Thursday, 10 January 2013
There's very few times I feel more self-consciously clueless about food than when I'm eating in a Japanese restaurant. Sure, learning the ingredients and preparations in any foreign culture can be a challenge - I'll die happy the day I can order dim sum and not feel like I'm playing a scratch card - but Japanese food is surely one of the most advanced and perfected cuisines on the planet, and comes in such a variety of guises learning even the basics can seem an impossible task.
For a start, there's rarely anything so straightforward as a "Japanese restaurant". Instead, there are udon bars, ramen bars, yakitori joints, sushi bars, okonomiyaki, kaiseki, Brazilian-fusion and probably a few others I'm yet to discover. The intense skill and focus needed to perfect each of these styles of food results in extreme specialisation, and anywhere brave enough to attempt more than a couple of them at once is setting themselves up for a fall.
If anyone can have a decent bash at a pan-Japanese restaurant though, it's a former Nobu head chef. Nobu, whatever you may think of their showy, A-list bait restaurants and eye-watering prices, always knew how to produce decent food, and Scott Hallsworth has worked in their kitchens in various glamorous locations all over the world for over a decade. The influence of the mothership doesn't just extend to the food, either - the vast basement space on Kingsway is nicely done, the gently spotlit black wood tables and cream banquettes giving a ever-so-slightly bland but familiar Mayfair vibe, and all front of house being very smart and smiley.
Miso soup was, well, Miso soup, but had a couple of shimeji mushrooms bobbing about in the broth to liven things up a bit. I quite liked that they didn't even offer the option of a spoon so I didn't feel too self-conscious loudly slurping it directly out of the bowl.
I'd ordered a single piece of otoro (fatty tuna) sashimi just to see how their raw skills were, and it wasn't bad, but nowhere near as good as the one from Sushi Tetsu a few months ago and just felt slightly less-than-perfectly-fresh. Also, despite sternly being informed on the menu that the sashimi was "not served with soy sauce", it arrived with, er, a little bowl of soy sauce and a specific instruction from the chef to dip the fish in it. Which was a bit odd.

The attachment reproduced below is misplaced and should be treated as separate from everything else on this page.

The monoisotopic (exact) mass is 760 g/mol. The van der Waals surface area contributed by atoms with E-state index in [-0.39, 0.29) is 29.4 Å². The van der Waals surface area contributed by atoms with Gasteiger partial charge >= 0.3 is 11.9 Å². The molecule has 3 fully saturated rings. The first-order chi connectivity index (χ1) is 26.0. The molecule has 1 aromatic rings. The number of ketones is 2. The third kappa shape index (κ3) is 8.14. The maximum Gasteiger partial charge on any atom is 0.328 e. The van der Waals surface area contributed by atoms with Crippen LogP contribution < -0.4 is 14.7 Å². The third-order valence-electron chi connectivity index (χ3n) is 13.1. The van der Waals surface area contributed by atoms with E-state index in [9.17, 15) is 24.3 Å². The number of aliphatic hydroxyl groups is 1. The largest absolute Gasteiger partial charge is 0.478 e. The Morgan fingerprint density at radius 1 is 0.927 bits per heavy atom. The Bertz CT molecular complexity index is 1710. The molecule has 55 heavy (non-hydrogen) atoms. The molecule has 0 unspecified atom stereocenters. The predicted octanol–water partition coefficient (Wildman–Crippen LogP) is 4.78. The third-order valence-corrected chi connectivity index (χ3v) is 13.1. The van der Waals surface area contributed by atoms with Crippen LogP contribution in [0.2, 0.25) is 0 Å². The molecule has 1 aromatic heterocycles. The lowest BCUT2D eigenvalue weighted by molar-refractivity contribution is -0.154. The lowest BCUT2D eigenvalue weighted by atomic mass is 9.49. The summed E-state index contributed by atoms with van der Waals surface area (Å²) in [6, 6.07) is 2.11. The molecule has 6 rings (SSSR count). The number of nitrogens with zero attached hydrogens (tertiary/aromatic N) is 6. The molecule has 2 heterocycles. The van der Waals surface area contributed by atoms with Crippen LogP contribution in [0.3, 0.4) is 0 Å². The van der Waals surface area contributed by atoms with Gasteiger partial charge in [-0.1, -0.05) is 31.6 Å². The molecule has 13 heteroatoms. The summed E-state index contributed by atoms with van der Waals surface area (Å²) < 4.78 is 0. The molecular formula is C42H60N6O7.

The BBQ grill set, though, was just lovely. Skewers of soft sliced onions dipped in a powerful miso dressing, delicately boned chicken wings with a perfect crispy skin, a good dollop of powerfully-smoked aubergine salsa, and the most wonderfully cooked (if slightly underseasoned) lamb chops that were just so addictively tender I stripped them clean to the bone in seconds. The sesame-ponzu dressing was a great and time-tested match to the charcoal-crisped protein, and a blackened half of lemon topped it all off. The kind of food that, unless you were a vegetarian or had some other kind of eating disorder, you could not fail to appreciate.
Any criticisms, then, will be largely due to one thing - the prices. It is very easy to spend a lot of money in Wabi and not have a great deal to show for it, and I say that having enjoyed the food there very much indeed. With a (bitterly sharp, presumably a mistake of some kind - it tasted they'd forgotten to sweeten it) salad, some decent pickles and a bowl of rice my fairly modest lunch came to £27, and though I'd happily pay it again, Bincho Yakitori in Soho does better (and cheaper) skewers, Asakusa in Camden does better (and cheaper) sushi and although I didn't try their tempura if it's any better than Koya's I'll eat my kimono.
But for an area that's hardly blessed with great restaurants and for doing what it does with a good amount of style and flair, Wabi is worth a visit. Die-hard foodies will be put off by the very anti-2013 lack of extreme specialisation, but I can only see it getting better as the staff and kitchens bed in, and you'd have to be a real contrarian not to be won over by almost everything about the place. For better of for worse, it's Holborn's very own Nobu.